State Aid Falls Short for Schools
State Rep. Jason Lewis (D-Winchester) filed legislation that's aimed at reforming the formula used to determine state aid for school districts.
This story is part of a nationwide Patch series probing the economy's effect on local schools.
The town of Winchester recently put out its budget for Fiscal Year 2012. The school department, which roughly takes up 40 percent of the budget, saw a four percent increase in its funds from 2011 to 2012.
This school budget allows the schools to maintain its current staffing, provide for the increase in Special Education costs and hire two more full-time core teachers at McCall Middle School, which is projected to have an increase of 70 students next year.
“There are no new programs,” Superintendent William McAlduff said. “It’s lean. Moving forward if we would have to reduce the budget any further it’s likely we would need to look at reducing positions. This budget reflects our minimum needs.”
The budget is not yet official because residents will need to vote on a $1.44 million general override on March 29.
Out of the $36,086,824 school budget, approximately $6 million comes from Chapter 70 funds. Chapter 70 or state aid is supposed to figure out what the average cost is to educate a child in the community.
Recently, State Representative, Jason Lewis (D-Winchester), filed a new piece of legislation – An Act to Fulfill the Promise of Education Reform by Ensuring Adequate Funding for Student Success. The legislation would focus on updating the formula used to figure out the Chapter 70 funds.
Chapter 70 started 18 years ago in 1993, when the state passed its Education Reform Act. But the formula used to figure out the amount of state aid has never been updated since the bill was first passed.
“We are underfunding what it really takes to provide an adequate education for these kids,” Lewis said. “The amount that the state is contributing to these communities is insufficient.”
According to Lewis, the formula used for the Ch. 70 funds assumes certain costs, including teacher salaries, special education costs and health care.
“In 1993 the formula was created and the benchmarks for what the average costs are to educate a child have seen little or no change over the last 18 years,” McAlduff said. “But clearly the average teacher salary has increased since then. If the formula is to truly identify what it costs to educate a child, then those components need to be updated.”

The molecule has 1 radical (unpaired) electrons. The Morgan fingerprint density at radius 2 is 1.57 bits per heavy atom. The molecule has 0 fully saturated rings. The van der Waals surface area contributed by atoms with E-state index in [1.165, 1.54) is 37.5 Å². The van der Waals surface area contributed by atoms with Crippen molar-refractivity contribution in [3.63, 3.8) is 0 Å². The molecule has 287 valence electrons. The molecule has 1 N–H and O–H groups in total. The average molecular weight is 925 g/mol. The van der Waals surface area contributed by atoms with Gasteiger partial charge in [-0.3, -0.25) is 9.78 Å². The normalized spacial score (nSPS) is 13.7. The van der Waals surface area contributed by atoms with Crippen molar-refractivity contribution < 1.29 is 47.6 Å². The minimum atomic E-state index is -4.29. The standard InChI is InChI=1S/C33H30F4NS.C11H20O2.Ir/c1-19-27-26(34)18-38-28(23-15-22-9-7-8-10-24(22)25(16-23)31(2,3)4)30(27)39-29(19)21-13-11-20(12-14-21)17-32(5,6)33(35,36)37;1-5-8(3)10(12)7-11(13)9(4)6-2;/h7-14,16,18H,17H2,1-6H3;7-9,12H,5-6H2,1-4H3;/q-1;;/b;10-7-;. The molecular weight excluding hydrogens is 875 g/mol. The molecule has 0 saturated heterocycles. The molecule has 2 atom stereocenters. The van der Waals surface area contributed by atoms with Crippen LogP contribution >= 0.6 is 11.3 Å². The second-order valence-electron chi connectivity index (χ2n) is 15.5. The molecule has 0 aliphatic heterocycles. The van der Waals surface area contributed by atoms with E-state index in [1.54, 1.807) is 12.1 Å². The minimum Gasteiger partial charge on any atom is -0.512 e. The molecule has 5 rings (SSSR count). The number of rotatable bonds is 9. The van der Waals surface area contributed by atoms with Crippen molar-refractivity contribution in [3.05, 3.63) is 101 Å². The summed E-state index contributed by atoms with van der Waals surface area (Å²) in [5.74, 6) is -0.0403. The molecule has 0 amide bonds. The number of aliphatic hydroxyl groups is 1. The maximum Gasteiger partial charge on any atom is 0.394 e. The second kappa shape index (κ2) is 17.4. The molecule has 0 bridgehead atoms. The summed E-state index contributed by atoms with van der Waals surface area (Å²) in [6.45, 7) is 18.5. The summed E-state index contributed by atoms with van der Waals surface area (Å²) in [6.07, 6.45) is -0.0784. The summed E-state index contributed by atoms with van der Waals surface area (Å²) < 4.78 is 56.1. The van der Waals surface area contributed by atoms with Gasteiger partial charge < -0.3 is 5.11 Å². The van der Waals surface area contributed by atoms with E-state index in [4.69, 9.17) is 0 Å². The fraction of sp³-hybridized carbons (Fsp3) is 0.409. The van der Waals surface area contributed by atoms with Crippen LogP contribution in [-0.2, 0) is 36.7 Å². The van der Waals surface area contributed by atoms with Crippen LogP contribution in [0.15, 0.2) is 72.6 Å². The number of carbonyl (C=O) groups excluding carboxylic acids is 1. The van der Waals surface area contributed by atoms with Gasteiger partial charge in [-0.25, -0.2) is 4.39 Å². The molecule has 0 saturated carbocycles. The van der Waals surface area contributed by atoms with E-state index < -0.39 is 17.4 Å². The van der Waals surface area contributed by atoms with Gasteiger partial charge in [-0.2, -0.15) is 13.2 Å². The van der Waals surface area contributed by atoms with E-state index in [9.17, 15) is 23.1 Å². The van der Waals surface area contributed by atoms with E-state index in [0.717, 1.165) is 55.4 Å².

Since the formula is used across the whole state, the funding is equitable, but Lewis doesn’t think the amount communities are receiving from the state is enough to fund the rising education costs.
“The assumptions that are made are outdated,” Lewis said. “Look at the change in technology over the last 18 years. And more children are eligible for special education today than they were in 1993.”
Lewis’ bill would have the Department of Education review the Chapter 70 formula, come up with new assumptions and find ways to improve efficiency in schools.
However, an increase in Chapter 70 funds would, in all likelihood, lead to an increase in the state budget. Lewis acknowledged that a potential rise in the state budget is not ideal, but that education reform needs to happen.
“Certainly that’s going to be a challenge,” Lewis said of a potential increase in the state budget. “But we have two options – we can be an ostrich with its head in the sand and avoid what’s happening in the schools or we can look at what it costs to properly educate our students.
“No question there will be tough decisions required down the road, but now’s the time to get started on it.”
The bill is expected to be referred to the legislature’s Joint Committee on Education for review and consideration and then it will move on to a public hearing. No date has been set for the hearing.